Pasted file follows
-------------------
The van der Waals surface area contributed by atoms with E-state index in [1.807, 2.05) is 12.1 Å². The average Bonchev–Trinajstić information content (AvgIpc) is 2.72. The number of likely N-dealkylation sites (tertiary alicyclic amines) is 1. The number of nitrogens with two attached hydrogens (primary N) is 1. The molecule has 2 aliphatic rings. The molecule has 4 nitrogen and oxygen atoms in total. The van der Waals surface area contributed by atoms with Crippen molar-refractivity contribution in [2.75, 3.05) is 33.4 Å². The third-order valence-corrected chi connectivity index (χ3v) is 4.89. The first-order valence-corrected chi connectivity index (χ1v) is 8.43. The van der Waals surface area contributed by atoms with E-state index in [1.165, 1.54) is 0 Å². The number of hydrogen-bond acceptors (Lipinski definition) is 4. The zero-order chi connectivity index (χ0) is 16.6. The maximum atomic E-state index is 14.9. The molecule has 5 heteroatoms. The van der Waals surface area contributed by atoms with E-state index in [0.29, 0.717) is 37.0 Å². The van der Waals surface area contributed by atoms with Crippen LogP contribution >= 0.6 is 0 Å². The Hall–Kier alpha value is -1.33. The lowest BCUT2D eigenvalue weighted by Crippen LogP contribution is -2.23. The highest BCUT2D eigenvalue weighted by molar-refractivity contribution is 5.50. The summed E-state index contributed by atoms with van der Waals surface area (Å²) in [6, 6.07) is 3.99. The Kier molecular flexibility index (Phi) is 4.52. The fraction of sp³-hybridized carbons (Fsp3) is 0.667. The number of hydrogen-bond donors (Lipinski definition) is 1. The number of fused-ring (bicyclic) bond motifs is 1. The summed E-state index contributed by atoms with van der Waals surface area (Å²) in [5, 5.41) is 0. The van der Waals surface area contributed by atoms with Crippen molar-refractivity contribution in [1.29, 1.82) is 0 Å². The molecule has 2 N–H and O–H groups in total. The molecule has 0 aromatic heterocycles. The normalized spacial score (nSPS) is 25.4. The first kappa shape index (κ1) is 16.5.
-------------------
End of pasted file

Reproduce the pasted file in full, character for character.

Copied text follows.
The van der Waals surface area contributed by atoms with E-state index in [1.807, 2.05) is 12.1 Å². The average Bonchev–Trinajstić information content (AvgIpc) is 2.72. The number of likely N-dealkylation sites (tertiary alicyclic amines) is 1. The number of nitrogens with two attached hydrogens (primary N) is 1. The molecule has 2 aliphatic rings. The molecule has 4 nitrogen and oxygen atoms in total. The van der Waals surface area contributed by atoms with Crippen molar-refractivity contribution in [2.75, 3.05) is 33.4 Å². The third-order valence-corrected chi connectivity index (χ3v) is 4.89. The first-order valence-corrected chi connectivity index (χ1v) is 8.43. The van der Waals surface area contributed by atoms with E-state index in [1.165, 1.54) is 0 Å². The number of hydrogen-bond acceptors (Lipinski definition) is 4. The zero-order chi connectivity index (χ0) is 16.6. The maximum atomic E-state index is 14.9. The molecule has 5 heteroatoms. The van der Waals surface area contributed by atoms with E-state index in [0.29, 0.717) is 37.0 Å². The van der Waals surface area contributed by atoms with Crippen LogP contribution >= 0.6 is 0 Å². The Hall–Kier alpha value is -1.33. The lowest BCUT2D eigenvalue weighted by Crippen LogP contribution is -2.23. The highest BCUT2D eigenvalue weighted by molar-refractivity contribution is 5.50. The summed E-state index contributed by atoms with van der Waals surface area (Å²) in [6, 6.07) is 3.99. The Kier molecular flexibility index (Phi) is 4.52. The fraction of sp³-hybridized carbons (Fsp3) is 0.667. The number of hydrogen-bond donors (Lipinski definition) is 1. The number of fused-ring (bicyclic) bond motifs is 1. The summed E-state index contributed by atoms with van der Waals surface area (Å²) in [5, 5.41) is 0. The van der Waals surface area contributed by atoms with Crippen molar-refractivity contribution in [1.29, 1.82) is 0 Å². The molecule has 2 N–H and O–H groups in total. The molecule has 0 aromatic heterocycles. The normalized spacial score (nSPS) is 25.4. The first kappa shape index (κ1) is 16.5.